Background: Blood vessel damage results in exposure of the subendothelial matrix, to which platelets adhere. Monocytes are recruited and activated at the site of injury.
Objectives: Here we studied the effect of monocytes on platelet activation induced by exposure to fibrillar collagen.
Methods: Washed platelets and isolated monocytes (100/1) were coincubated with type I collagen in static adhesion conditions or in suspension. Platelet activation was assessed by measuring RANTES production and alpha-granule secretion. Platelet adherence on immobilized collagen was analyzed by fluorescence confocal microscopy. Cell-cell contacts were prevented by incubating platelets and monocytes in transwell coculture dishes. Experiments were also performed in the presence of soluble recombinant platelet endothelial cell adhesion molecule-1 (PECAM-1) or of antibodies to PECAM-1.
Results: Unexpectedly, unstimulated monocytes limited the initial phase of platelet activation by fibrillar collagen. In adhesion conditions, monocytes reduced the secretion by platelets of the inflammatory chemokine RANTES and of beta-thromboglobulin and the formation of platelet aggregates. The inhibitory effect of monocytes on platelet activation required direct cell-cell contacts between platelets and monocytes. Monocytes also inhibited collagen-induced platelet activation in suspension conditions as assessed by the reduction of P-selectin exposure and RANTES secretion. A recovery of platelet responses was observed in the presence of soluble PECAM-1 and of PECAM-1.3 Fab, indicating that PECAM-1 is involved in monocyte-triggered downregulation of platelet reactivity.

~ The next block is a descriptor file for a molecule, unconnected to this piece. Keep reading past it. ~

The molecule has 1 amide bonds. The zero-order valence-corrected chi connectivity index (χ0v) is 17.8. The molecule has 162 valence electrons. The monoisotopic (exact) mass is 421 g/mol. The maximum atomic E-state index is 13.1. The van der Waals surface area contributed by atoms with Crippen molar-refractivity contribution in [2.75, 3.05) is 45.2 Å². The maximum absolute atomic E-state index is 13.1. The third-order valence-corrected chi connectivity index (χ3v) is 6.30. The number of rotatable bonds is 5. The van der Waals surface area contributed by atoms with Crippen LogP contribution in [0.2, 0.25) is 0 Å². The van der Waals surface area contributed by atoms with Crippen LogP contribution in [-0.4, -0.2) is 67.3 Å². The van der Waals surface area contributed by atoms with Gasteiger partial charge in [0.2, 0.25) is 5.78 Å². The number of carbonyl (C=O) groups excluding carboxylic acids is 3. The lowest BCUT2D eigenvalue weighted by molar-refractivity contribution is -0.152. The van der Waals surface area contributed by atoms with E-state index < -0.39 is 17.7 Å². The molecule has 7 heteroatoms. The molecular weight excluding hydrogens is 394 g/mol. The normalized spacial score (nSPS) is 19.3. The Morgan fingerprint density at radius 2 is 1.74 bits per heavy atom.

Conclusions: Our data provide the first evidence that unstimulated monocytes limit the initial phase of platelet activation by collagen via a mechanism that is, at least in part, PECAM-1-dependent.